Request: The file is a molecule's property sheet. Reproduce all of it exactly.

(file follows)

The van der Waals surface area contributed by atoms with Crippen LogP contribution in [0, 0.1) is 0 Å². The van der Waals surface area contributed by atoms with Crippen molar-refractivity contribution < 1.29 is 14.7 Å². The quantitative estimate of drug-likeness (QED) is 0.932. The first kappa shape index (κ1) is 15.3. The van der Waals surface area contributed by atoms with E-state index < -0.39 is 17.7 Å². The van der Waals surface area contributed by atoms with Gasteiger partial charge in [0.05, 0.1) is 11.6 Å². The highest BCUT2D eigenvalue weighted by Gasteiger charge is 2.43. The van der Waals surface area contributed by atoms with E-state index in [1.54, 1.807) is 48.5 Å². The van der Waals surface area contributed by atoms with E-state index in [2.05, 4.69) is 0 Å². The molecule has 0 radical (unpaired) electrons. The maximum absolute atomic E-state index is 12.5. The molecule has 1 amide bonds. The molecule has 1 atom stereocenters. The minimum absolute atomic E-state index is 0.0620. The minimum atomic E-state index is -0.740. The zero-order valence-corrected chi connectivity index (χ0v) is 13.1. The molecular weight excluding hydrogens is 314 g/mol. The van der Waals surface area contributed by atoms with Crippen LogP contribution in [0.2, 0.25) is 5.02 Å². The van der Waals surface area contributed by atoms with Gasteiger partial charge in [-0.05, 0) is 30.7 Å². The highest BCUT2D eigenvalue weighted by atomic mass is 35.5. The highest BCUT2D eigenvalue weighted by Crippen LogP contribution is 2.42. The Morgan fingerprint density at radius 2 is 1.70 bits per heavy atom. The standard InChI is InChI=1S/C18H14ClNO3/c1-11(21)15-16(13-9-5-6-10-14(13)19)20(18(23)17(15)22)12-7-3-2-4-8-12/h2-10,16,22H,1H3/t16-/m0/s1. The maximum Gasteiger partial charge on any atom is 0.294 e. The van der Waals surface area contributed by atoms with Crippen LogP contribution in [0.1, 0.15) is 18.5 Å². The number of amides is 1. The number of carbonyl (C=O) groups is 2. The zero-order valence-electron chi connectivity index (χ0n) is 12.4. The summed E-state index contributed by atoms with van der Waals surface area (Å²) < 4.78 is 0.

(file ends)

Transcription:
The van der Waals surface area contributed by atoms with Crippen LogP contribution in [0, 0.1) is 0 Å². The van der Waals surface area contributed by atoms with Crippen molar-refractivity contribution < 1.29 is 14.7 Å². The quantitative estimate of drug-likeness (QED) is 0.932. The first kappa shape index (κ1) is 15.3. The van der Waals surface area contributed by atoms with E-state index < -0.39 is 17.7 Å². The van der Waals surface area contributed by atoms with Gasteiger partial charge in [0.05, 0.1) is 11.6 Å². The highest BCUT2D eigenvalue weighted by Gasteiger charge is 2.43. The van der Waals surface area contributed by atoms with E-state index in [1.54, 1.807) is 48.5 Å². The van der Waals surface area contributed by atoms with E-state index in [2.05, 4.69) is 0 Å². The molecule has 0 radical (unpaired) electrons. The maximum absolute atomic E-state index is 12.5. The molecule has 1 amide bonds. The molecule has 1 atom stereocenters. The minimum absolute atomic E-state index is 0.0620. The minimum atomic E-state index is -0.740. The zero-order valence-corrected chi connectivity index (χ0v) is 13.1. The molecular weight excluding hydrogens is 314 g/mol. The van der Waals surface area contributed by atoms with Crippen LogP contribution in [0.2, 0.25) is 5.02 Å². The van der Waals surface area contributed by atoms with Gasteiger partial charge in [-0.05, 0) is 30.7 Å². The highest BCUT2D eigenvalue weighted by atomic mass is 35.5. The highest BCUT2D eigenvalue weighted by Crippen LogP contribution is 2.42. The Morgan fingerprint density at radius 2 is 1.70 bits per heavy atom. The standard InChI is InChI=1S/C18H14ClNO3/c1-11(21)15-16(13-9-5-6-10-14(13)19)20(18(23)17(15)22)12-7-3-2-4-8-12/h2-10,16,22H,1H3/t16-/m0/s1. The maximum Gasteiger partial charge on any atom is 0.294 e. The van der Waals surface area contributed by atoms with Crippen LogP contribution in [0.1, 0.15) is 18.5 Å². The number of amides is 1. The number of carbonyl (C=O) groups is 2. The zero-order valence-electron chi connectivity index (χ0n) is 12.4. The summed E-state index contributed by atoms with van der Waals surface area (Å²) < 4.78 is 0.